The trailer video for the CSI: Miami episode “And They’re Offed.”
How does entertainment balance the need to tell an exciting story with the desire to be realistic? Let alone stay within a budget?
An episode of the wildly popular TV show CSI: Miami that was set at a racetrack gave some members of an online equestrian forum fits.
Still, as someone simply happy to see horses included in a storyline on a popular TV show, I enjoyed the episode. I say to my equestrian colleagues, lighten up.
And let’s play the Horse Movie Drinking Game.
If you don’t drink alcohol, substitute your favorite beverage — or M&Ms. Or grapes.
Drinking games based on TV shows or movies acknowledge that certain elements are repeated over many episodes.
Usually, the rules state that once a particular line that’s often repeated is said or a certain action is performed, a sip (or, in our variations, a taste) should happen.
And, usually, with drinking games based on a TV show or movie, the action is keyed to a character. Like, every time that Dr. McCoy shouts at Captain Kirk, “I’m a doctor, not a _______ ,” you take a sip.
Or, in the case of our adaptation, you can pop an M&M into your mouth. Or a grape. Substitutions are allowed. A repeated action, though, is mandatory and part of the fun.
In case you missed it, the CSI: Miami episode in question is “And They’re Offed.” You can watch it for free online at the CSI:Miami website. (If that link doesn’t work after a while, the episode title is “And They’re Offed,” Season 7, episode 13. )
Anyway, on to the Prompts, with examples:
* Multiple horses portraying one horse
This isn’t exactly a mistake, but a Hollywood necessity. Some productions, though, are a bit slicker with the process (Seabiscuit [HD DVD]) than others (A View To A Kill – 2-Disc Ultimate Edition). Besides, we talked about this in a previous post about horses in the Bond films.
* Inappropriate tack
Like showing racing thoroughbreds wearing a western saddle. Or a western bit on a racing thoroughbred.
* Inappropriate attire
For the people, this time. Like the jockey hanging out and wearing silks after the race. (CSI:Miami)
BTW, some of the COTH forum gang dissed CSI:Miami’s Calleigh for showing up at the crime scene in equestrian-inspired attire, but I give her the benefit of the doubt.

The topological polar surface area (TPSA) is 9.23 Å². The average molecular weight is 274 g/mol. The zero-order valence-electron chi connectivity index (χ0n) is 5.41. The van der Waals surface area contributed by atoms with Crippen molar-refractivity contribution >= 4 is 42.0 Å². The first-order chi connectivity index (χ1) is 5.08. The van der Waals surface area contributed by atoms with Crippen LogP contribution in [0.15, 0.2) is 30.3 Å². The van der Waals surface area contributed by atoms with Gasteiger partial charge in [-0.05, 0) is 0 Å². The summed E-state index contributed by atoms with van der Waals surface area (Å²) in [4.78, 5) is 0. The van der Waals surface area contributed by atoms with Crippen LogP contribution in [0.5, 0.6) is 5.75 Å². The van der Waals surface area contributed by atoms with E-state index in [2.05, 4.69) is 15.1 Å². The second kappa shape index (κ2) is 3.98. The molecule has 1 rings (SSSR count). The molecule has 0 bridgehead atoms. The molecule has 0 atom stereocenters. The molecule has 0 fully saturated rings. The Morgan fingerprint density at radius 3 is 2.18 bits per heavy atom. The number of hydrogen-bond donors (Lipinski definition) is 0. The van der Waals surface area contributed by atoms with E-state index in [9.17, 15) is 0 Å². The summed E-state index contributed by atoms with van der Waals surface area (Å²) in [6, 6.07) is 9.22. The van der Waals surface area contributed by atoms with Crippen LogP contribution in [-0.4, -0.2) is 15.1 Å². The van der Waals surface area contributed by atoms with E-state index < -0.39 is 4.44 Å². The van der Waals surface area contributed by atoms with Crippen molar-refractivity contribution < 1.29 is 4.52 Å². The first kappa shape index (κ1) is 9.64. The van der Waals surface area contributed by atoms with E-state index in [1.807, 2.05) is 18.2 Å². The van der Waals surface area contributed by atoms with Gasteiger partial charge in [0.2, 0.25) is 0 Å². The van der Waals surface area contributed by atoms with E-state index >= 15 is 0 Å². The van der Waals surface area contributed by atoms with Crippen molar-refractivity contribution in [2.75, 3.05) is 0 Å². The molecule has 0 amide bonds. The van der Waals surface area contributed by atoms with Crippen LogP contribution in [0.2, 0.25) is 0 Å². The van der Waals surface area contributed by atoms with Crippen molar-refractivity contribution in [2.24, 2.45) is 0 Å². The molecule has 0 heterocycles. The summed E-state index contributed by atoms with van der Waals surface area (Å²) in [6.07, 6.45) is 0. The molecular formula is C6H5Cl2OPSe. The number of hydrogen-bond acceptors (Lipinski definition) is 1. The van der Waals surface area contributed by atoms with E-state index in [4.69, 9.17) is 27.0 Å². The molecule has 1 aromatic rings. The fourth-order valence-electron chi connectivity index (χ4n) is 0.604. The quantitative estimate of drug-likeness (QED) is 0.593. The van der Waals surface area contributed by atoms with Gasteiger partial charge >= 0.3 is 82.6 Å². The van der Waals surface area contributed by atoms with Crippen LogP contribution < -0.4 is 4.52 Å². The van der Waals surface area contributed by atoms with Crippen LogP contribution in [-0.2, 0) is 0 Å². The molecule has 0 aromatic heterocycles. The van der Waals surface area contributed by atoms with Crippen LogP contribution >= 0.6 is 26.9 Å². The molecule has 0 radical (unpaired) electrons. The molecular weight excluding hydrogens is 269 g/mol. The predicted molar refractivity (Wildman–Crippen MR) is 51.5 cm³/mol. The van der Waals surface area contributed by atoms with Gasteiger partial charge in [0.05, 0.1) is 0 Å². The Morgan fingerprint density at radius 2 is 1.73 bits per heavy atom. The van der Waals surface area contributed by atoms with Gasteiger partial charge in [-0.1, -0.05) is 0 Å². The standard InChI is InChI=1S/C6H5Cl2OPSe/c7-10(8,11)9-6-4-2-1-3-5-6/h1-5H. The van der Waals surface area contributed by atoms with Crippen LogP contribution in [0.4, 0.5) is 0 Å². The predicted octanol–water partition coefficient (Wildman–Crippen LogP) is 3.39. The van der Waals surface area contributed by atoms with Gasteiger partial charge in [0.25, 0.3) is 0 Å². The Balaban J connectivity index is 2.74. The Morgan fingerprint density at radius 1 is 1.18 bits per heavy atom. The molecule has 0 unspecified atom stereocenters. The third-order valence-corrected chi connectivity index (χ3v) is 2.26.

Calleigh the CSI would have no idea where she’s going to end up when she dresses to go to work. Although I don’t think men’s neckties have been fashionable for women since Annie Hall. . .
Yet, this point of our drinking game can be applied to this particular costume choice because it is obviously equestrian-inspired fashion. After all, let’s assume that Calleigh knows that, as she’s dressing for work, that she’ll be going to a racetrack.
From the waist up, she looks more like she’s dressed to compete in the American Royal or the TWH National Celebration. However, her hair is loose — and that’s a no-no in rider grooming for saddleseat competition.
Besides, those of us picky about police craft details are glad that she didn’t show up in the usual female CSI “uniform” of spike heels, tight jeans and a fitted tank top. After all, the more realistic cover-alls wouldn’t be as much fun for TV.
* Unsafe horsekeeping
Like crossties hooked to bits. Full buckets of oats hanging outside the stall. (The set decorators made this one a helpful blue.)
Or securing a horse with one crosstie hooked to one side (let alone that it’s hooked to the bit again) — and walking away from the horse.
(All from CSI:Miami)
* Incorrect procedure for the equestrian discipline
Back to that jockey still wearing the same silks from the race in question after the race AND riding around on the same horse. Was that her only race of the day? Doesn’t that horse need cooling out?
And whose bright idea was it to enter that horse in Dreamer – Inspired By a True Story (Widescreen Edition) in a claiming race anyway? Just who in that barn doesn’t read carefully?
* Disconnect between dialogue and action
This is probably another Hollywood necessity, but it’s fun to catch.
In A View to a Kill, Bond is riding a spirited, reportedly dangerous horse named Inferno — who stands quietly while Bond chats with the villain.
And, in our favorite episode of CSI: Miami, a horse in crossties is said to be upset because its ears are back. However, Backdraft’s ears are actually relaxed. He’s really a mellow fellow.
* Change of venue
Always a fun one and often a Hollywood necessity.
Both in history and in the movie, the Seabiscuit-War Admiral match race takes place at Pimlico. However . . .
When Seabiscuit’s connections ooh&aah over the fancy digs at Pimlico, I had to laugh. Because I recognized the iconic colors for a legendary Bluegrass horse farm, devil’s red and blue.
The CSI:Miami episode was reportedly shot at Los Alamitos, a quarter horse track in California.
So, I have to say that I enjoyed watching CSI:Miami’s answer to A Day at the Races. (Sorry. I can’t resist a pun.) And I apologize for the cheap shots. Although they were fun.
But that’s what CSI:Miami is about, really. Guilty pleasure fun. The blue skies, the city skyline, the babes, the dudes, the fashion, the music. They and the other CSI shows make usually anonymous science geeks glamorous. It’s all a morality play with tinsel and flash.
The horse racing scenes looked exciting, thanks to the fast cuts and the close-ups.
I’m just sorry that CSI:Miami took seven years to get to the track.
So, what else can we add to the Horse Movie Drinking Game? Can you think of examples of other horsey monkey business that you’ve spotted on the screen?